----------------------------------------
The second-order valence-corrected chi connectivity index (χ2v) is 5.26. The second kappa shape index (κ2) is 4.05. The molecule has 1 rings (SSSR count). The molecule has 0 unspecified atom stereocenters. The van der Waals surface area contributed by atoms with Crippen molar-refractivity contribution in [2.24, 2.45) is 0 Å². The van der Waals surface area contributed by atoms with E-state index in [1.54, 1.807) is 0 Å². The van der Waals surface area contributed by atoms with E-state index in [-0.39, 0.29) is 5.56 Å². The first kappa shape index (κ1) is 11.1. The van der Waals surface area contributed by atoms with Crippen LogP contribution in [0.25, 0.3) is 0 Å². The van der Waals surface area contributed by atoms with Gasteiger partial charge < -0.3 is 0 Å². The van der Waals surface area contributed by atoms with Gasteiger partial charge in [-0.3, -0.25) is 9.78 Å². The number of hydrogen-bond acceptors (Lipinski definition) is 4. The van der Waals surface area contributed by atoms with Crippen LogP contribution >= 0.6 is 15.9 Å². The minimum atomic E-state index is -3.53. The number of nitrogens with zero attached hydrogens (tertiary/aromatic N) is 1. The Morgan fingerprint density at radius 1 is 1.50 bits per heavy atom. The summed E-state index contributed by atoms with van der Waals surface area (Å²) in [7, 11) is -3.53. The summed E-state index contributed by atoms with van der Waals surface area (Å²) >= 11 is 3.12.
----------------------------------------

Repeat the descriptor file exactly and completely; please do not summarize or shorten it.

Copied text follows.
The second-order valence-corrected chi connectivity index (χ2v) is 5.26. The second kappa shape index (κ2) is 4.05. The molecule has 1 rings (SSSR count). The molecule has 0 unspecified atom stereocenters. The van der Waals surface area contributed by atoms with Crippen molar-refractivity contribution in [2.24, 2.45) is 0 Å². The van der Waals surface area contributed by atoms with E-state index in [1.54, 1.807) is 0 Å². The van der Waals surface area contributed by atoms with E-state index in [-0.39, 0.29) is 5.56 Å². The first kappa shape index (κ1) is 11.1. The van der Waals surface area contributed by atoms with Crippen LogP contribution in [0.25, 0.3) is 0 Å². The van der Waals surface area contributed by atoms with Gasteiger partial charge < -0.3 is 0 Å². The van der Waals surface area contributed by atoms with Gasteiger partial charge in [-0.3, -0.25) is 9.78 Å². The number of hydrogen-bond acceptors (Lipinski definition) is 4. The van der Waals surface area contributed by atoms with Crippen LogP contribution >= 0.6 is 15.9 Å². The minimum atomic E-state index is -3.53. The number of nitrogens with zero attached hydrogens (tertiary/aromatic N) is 1. The Morgan fingerprint density at radius 1 is 1.50 bits per heavy atom. The summed E-state index contributed by atoms with van der Waals surface area (Å²) in [7, 11) is -3.53. The summed E-state index contributed by atoms with van der Waals surface area (Å²) >= 11 is 3.12.